Music Saves my Mortal Soul

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Last night, I went to a concert. Not just any concert, not to me. This was a concert that I had to attend. And I had to be front row. Because this was a concert with two bands whose music has literally saved me. Sixx A.M. and Shinedown.

If you are not the kind of person for whom music is vital, you will not understand this. You will think I am ‘silly’ or possibly ‘crazy’. We have a fundamental, possibly insurmountable, difference. I am a person for whom the lyrics to a song are chronicles of life. If I cannot connect lyrically to a song, it will not speak to me. I may enjoy the music–the chords, the bass line, the rhythm–but the song will not become a part of me.

I got turned on to Sixx AM about four years ago. I had purchased Nikki Sixx’s book “The Heroin Diaries” a few years before that, but it had taken me that much time to work up the nerve to read it. I knew it would knock me back emotionally and I didn’t read it until I felt emotionally capable of handling it. When I did read it, I read it straight through without stopping, sobbing and screaming the whole way through. I’m sure my neighbors at the time thought I was crazy. I have a brother who is a heroin addict, and who has been for over 20 years. I detoxed him twice. There really are no words to express this horror. Nikki does a good job of exposing the depths of living as an addict. It has helped me come to terms with my brother–to understanding that he will literally do anything when he’s in an active addiction. I can’t help him. He’s got to do it alone. Plus, I have my own demons to fight.

Anyways, after I read ‘Heroin Diaries’ I bought the album. And fell in love with the intelligent, thoughtful, hopeful lyrics accompanied by a driving bass line (crucial to me) and solid hard rock. Then I bought “This is Gonna Hurt” which is, in my opinion, one of the best albums of all time. I can, and do, listen to this album on repeat.  I bought ‘Modern Vintage’ and ‘Prayers for the Damned’ the days they came out. ‘Modern Vintage’ is musically diverse and compositionally complex, but not my favorite. ‘Prayers for the Damned’ is flat-out excellent.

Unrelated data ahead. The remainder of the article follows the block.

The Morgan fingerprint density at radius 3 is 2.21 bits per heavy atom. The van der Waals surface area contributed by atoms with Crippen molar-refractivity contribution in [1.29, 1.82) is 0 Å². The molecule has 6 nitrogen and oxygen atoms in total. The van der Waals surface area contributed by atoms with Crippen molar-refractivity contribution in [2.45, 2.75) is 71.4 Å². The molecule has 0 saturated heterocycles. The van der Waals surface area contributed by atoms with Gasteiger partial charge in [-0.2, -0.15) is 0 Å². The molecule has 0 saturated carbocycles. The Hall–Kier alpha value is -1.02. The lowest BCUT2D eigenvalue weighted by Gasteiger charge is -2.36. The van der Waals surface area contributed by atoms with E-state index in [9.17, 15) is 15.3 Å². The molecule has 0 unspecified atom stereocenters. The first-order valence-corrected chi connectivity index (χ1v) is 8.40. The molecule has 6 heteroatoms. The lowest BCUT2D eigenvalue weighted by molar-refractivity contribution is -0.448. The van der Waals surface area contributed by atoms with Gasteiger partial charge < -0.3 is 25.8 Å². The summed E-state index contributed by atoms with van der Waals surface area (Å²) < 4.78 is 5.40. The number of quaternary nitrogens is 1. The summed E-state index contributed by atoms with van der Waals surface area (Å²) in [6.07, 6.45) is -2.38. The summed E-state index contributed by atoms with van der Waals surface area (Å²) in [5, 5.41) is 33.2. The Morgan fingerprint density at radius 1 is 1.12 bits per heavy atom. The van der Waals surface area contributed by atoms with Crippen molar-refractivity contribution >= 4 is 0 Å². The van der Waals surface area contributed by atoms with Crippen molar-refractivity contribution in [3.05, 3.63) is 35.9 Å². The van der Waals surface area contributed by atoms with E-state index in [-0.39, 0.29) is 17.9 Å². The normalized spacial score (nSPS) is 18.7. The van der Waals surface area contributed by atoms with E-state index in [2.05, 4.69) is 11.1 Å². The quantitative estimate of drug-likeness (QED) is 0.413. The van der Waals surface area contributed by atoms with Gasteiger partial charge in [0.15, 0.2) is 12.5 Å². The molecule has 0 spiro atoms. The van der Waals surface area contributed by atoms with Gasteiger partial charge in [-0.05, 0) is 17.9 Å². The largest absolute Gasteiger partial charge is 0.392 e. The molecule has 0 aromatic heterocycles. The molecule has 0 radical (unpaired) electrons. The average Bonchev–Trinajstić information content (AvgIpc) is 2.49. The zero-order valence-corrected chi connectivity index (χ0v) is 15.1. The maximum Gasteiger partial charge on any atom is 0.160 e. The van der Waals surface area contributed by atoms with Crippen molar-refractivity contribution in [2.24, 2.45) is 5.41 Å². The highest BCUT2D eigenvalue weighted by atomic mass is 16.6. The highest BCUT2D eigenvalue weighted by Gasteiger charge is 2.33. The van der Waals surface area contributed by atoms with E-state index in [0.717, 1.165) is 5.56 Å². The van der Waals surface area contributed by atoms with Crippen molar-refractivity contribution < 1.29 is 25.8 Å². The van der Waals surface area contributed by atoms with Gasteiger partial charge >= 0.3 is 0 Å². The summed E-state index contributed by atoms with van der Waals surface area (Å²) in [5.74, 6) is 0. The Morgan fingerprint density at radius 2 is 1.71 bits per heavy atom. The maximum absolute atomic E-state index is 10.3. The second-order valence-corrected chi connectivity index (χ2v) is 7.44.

The lyrics on all of Sixx AM’s and all of Shinedown’s albums hit me in the gut. They speak to me viscerally. I have wrestled with major depression for over 15 years. I have been nonmedicated, undermedicated, incorrectly medicated, and (with any luck) properly medicated. I have suffered a traumatic brain injury after a fall off of a roof, landing on my head. Lyrics such as “I’m on the front line, don’t worry I’ll be fine, my story is just beginning…. I say goodbye to my weakness, so long to the regrets, and now I know that I’m alive” (Shinedown, “Diamond Eyes”) enter my brain and wriggle down to my heart, bolstering the spark of desire to keep going. When Shinedown sang “Fly From the Inside” last night, I cried. This song is one I played on repeat one night, one really bad night when I wished I could just go to sleep and never wake up again. This song, these lyrics, focusing on what’s next, the next open chapter, and learning to fly found inside me what I needed most at that moment. An ember, nearly out, an ember that warmed instead of cooled. Because of this band, this song, these words. brentsmith

Sixx AM has had the same effect on me. Songs that understand the dark, secret places nobody wants to acknowledge while simultaneously focusing on the hope of another day, the joy of finding a way out, the beauty of an act of kindness, or a smile, or a thank you. The first song of theirs that brought tears to my eyes was “Permission” off of ‘The Heroin Diaries’. ‘All of my devils are free at last, and all of my secrets revealed. And your permission is all I need to heal’. Gut-wrenching. Truth. In my case, the permission needed was from myself, and from my children.